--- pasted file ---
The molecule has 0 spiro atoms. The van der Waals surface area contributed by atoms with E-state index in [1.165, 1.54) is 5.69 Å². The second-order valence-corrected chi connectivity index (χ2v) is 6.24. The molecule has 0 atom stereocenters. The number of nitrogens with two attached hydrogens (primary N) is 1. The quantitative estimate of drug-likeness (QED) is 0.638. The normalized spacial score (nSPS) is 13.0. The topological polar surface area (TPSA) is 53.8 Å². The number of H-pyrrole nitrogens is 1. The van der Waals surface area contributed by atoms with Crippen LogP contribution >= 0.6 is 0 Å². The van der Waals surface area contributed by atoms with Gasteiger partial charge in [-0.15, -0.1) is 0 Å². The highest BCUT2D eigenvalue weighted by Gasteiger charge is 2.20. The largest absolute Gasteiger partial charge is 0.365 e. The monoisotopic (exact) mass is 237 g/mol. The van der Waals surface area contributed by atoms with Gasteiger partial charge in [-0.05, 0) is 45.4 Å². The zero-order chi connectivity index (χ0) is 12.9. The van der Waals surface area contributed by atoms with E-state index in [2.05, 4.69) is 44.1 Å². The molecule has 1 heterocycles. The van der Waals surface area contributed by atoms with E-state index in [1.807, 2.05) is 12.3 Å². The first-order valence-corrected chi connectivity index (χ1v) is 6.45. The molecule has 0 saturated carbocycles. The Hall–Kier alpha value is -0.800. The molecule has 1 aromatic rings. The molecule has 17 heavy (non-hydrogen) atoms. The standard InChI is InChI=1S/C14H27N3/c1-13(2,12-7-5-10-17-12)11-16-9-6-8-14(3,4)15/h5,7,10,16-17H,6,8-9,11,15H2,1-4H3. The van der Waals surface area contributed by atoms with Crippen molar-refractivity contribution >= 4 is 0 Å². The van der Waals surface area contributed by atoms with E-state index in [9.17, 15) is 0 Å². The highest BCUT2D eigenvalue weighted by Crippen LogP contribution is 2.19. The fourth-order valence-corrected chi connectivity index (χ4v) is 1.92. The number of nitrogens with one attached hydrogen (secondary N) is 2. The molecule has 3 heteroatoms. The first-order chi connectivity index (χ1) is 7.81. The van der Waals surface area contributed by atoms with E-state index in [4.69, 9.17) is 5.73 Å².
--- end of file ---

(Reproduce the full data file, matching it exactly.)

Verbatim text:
The molecule has 0 spiro atoms. The van der Waals surface area contributed by atoms with E-state index in [1.165, 1.54) is 5.69 Å². The second-order valence-corrected chi connectivity index (χ2v) is 6.24. The molecule has 0 atom stereocenters. The number of nitrogens with two attached hydrogens (primary N) is 1. The quantitative estimate of drug-likeness (QED) is 0.638. The normalized spacial score (nSPS) is 13.0. The topological polar surface area (TPSA) is 53.8 Å². The number of H-pyrrole nitrogens is 1. The van der Waals surface area contributed by atoms with Crippen LogP contribution >= 0.6 is 0 Å². The van der Waals surface area contributed by atoms with Gasteiger partial charge in [-0.15, -0.1) is 0 Å². The highest BCUT2D eigenvalue weighted by Gasteiger charge is 2.20. The largest absolute Gasteiger partial charge is 0.365 e. The monoisotopic (exact) mass is 237 g/mol. The van der Waals surface area contributed by atoms with Gasteiger partial charge in [-0.05, 0) is 45.4 Å². The zero-order chi connectivity index (χ0) is 12.9. The van der Waals surface area contributed by atoms with E-state index in [2.05, 4.69) is 44.1 Å². The molecule has 1 heterocycles. The van der Waals surface area contributed by atoms with E-state index in [1.807, 2.05) is 12.3 Å². The first-order valence-corrected chi connectivity index (χ1v) is 6.45. The molecule has 0 saturated carbocycles. The Hall–Kier alpha value is -0.800. The molecule has 1 aromatic rings. The molecule has 17 heavy (non-hydrogen) atoms. The standard InChI is InChI=1S/C14H27N3/c1-13(2,12-7-5-10-17-12)11-16-9-6-8-14(3,4)15/h5,7,10,16-17H,6,8-9,11,15H2,1-4H3. The van der Waals surface area contributed by atoms with Crippen molar-refractivity contribution >= 4 is 0 Å². The van der Waals surface area contributed by atoms with E-state index in [9.17, 15) is 0 Å². The highest BCUT2D eigenvalue weighted by Crippen LogP contribution is 2.19. The fourth-order valence-corrected chi connectivity index (χ4v) is 1.92. The number of nitrogens with one attached hydrogen (secondary N) is 2. The molecule has 3 heteroatoms. The first-order chi connectivity index (χ1) is 7.81. The van der Waals surface area contributed by atoms with E-state index in [4.69, 9.17) is 5.73 Å².